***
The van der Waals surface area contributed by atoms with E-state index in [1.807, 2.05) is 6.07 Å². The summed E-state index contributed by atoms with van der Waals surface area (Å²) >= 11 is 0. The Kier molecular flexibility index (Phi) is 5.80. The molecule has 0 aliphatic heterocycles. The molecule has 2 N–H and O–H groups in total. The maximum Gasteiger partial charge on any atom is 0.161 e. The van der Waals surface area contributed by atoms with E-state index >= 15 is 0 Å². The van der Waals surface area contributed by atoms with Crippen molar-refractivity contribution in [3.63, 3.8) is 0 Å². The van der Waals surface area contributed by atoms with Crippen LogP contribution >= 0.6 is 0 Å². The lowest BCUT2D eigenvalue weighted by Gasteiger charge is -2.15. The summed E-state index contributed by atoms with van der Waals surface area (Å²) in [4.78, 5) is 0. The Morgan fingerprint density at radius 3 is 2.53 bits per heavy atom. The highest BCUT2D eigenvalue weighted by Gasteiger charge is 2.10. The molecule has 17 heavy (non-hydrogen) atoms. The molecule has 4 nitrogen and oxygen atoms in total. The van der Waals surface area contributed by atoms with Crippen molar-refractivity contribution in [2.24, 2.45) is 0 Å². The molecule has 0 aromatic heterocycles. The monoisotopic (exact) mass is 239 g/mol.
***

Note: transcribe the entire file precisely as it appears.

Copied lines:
The van der Waals surface area contributed by atoms with E-state index in [1.807, 2.05) is 6.07 Å². The summed E-state index contributed by atoms with van der Waals surface area (Å²) >= 11 is 0. The Kier molecular flexibility index (Phi) is 5.80. The molecule has 0 aliphatic heterocycles. The molecule has 2 N–H and O–H groups in total. The maximum Gasteiger partial charge on any atom is 0.161 e. The van der Waals surface area contributed by atoms with E-state index >= 15 is 0 Å². The van der Waals surface area contributed by atoms with Crippen molar-refractivity contribution in [3.63, 3.8) is 0 Å². The van der Waals surface area contributed by atoms with Crippen LogP contribution >= 0.6 is 0 Å². The lowest BCUT2D eigenvalue weighted by Gasteiger charge is -2.15. The summed E-state index contributed by atoms with van der Waals surface area (Å²) in [4.78, 5) is 0. The Morgan fingerprint density at radius 3 is 2.53 bits per heavy atom. The highest BCUT2D eigenvalue weighted by Gasteiger charge is 2.10. The molecule has 17 heavy (non-hydrogen) atoms. The molecule has 4 nitrogen and oxygen atoms in total. The van der Waals surface area contributed by atoms with Crippen molar-refractivity contribution in [2.24, 2.45) is 0 Å². The molecule has 0 aromatic heterocycles. The monoisotopic (exact) mass is 239 g/mol.